Presented at DEF CON 14 (2006)
Aug. 5, 2006, 1 p.m.
Why would you want to attack IBM Networking? Isn't it old, unused and unimportant in today's modern business environments?
The answer is why not attack it, after all it is still deployed in lots of high value environments. IBM Networking usually means Mainframes and therefore the potential to get to some cool financial or intelligence data.
But what was that I heard you say? You can only route IP across the Internet! Maybe so, but if you have a poorly designed network I just might be able to get to your mainframe. Maybe even compromise it!
So if you are a penetration tester, Security Manager or Network Architect you will gain insight into a number of areas of IBM Networking security. You will also learn about the tool which will be released to accompany the presentation.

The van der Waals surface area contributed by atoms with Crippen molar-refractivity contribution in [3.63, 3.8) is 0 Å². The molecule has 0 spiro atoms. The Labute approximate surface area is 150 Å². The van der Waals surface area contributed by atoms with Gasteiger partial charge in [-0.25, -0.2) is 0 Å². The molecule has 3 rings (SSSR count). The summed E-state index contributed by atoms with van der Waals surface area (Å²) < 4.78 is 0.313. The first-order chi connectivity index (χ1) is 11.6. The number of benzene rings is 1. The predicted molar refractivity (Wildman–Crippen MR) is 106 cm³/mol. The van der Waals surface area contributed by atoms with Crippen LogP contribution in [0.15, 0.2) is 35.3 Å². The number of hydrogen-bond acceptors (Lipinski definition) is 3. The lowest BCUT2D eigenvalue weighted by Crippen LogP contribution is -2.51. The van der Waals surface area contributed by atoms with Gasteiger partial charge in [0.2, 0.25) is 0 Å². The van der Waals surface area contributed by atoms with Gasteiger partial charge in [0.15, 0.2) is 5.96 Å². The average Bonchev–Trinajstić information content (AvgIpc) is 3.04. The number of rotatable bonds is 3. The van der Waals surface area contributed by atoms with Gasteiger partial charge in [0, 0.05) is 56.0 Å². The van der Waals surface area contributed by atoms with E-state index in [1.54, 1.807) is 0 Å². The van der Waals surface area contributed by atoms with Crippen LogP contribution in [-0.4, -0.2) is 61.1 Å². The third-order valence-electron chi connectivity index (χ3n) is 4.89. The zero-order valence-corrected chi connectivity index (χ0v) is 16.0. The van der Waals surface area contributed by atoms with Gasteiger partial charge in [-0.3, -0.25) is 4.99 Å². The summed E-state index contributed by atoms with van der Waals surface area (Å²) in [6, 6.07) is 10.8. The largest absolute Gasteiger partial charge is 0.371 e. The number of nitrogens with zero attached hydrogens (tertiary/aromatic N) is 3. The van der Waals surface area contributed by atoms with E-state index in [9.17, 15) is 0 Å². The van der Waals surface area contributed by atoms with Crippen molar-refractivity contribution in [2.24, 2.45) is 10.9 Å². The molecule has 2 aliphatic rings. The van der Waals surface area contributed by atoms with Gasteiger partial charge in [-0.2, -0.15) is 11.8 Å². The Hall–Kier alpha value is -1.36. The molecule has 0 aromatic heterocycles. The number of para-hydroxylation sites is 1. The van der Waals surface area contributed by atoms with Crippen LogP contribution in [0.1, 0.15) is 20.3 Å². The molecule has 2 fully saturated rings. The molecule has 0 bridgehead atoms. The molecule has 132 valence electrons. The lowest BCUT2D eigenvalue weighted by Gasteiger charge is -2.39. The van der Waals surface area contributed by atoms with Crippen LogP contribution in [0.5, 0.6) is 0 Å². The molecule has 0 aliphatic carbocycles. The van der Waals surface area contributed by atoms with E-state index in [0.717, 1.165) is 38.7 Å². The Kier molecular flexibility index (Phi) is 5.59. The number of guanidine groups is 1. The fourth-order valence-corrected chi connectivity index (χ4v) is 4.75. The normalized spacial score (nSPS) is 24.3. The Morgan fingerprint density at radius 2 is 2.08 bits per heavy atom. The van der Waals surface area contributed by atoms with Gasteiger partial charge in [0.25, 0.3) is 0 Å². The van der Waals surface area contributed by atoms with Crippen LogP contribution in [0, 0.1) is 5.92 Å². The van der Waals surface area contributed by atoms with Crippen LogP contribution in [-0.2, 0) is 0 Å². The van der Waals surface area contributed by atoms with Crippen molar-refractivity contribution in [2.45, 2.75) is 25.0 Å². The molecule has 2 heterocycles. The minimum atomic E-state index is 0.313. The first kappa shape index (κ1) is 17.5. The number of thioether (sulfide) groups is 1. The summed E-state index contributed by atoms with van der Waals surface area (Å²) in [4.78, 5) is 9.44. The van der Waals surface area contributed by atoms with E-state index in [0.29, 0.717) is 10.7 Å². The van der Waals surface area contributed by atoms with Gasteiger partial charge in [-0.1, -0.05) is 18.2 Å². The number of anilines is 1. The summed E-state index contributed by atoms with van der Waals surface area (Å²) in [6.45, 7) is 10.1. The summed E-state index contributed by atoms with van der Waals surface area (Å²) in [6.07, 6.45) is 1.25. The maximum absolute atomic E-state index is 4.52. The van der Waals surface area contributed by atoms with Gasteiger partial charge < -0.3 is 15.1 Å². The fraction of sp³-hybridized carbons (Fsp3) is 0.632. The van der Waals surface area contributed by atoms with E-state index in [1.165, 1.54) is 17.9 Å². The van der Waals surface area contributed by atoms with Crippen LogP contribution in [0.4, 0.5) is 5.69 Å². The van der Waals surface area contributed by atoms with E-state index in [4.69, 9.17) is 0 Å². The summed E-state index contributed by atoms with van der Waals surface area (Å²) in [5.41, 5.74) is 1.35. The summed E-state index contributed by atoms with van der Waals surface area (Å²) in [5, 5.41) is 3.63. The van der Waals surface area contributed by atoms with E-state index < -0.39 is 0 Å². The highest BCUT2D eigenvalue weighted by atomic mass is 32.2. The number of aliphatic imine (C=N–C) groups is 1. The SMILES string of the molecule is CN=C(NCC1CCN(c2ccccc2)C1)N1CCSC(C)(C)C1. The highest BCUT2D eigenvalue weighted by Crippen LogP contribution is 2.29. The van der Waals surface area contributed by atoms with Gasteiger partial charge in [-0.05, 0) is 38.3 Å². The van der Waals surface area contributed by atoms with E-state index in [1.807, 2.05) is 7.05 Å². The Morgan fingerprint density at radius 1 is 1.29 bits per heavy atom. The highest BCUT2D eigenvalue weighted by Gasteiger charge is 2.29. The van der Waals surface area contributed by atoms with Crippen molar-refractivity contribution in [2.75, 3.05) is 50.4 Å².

This presentation will introduce the basic concepts behind a number of IBM networking protocols and how they are currently used by companies. The talk will cover a number of areas including an overview of Systems Network Architecture (SNA) and Data Link Switching (DLSw). The manners through which these protocols can be abused to gain unauthorised access to systems will also be discussed. This presentation is not a criticism of IBM or their technologies but intends to lift the lid on an area of IT security that is not widely understood.
The prentation will cover issues relating to software bugs, device configuration and architecture design. A number of recommendations are also made to ensure that vulnerable environments can be adequately secured against attack.
- Security Consultant
Martyn Ruks is an information security professional working for mwr Infosecurity in the UK. Martyn has worked in the industry for 5 years and has principally been involved in security consultancy and penetration testing. This testing has covered a wide range of technologies and has been performed for Blue Chip companies. Very little of Martyn's previous security research has been published, however, this presentation is intended to form the first part of a detailed investigation into various IBM technologies.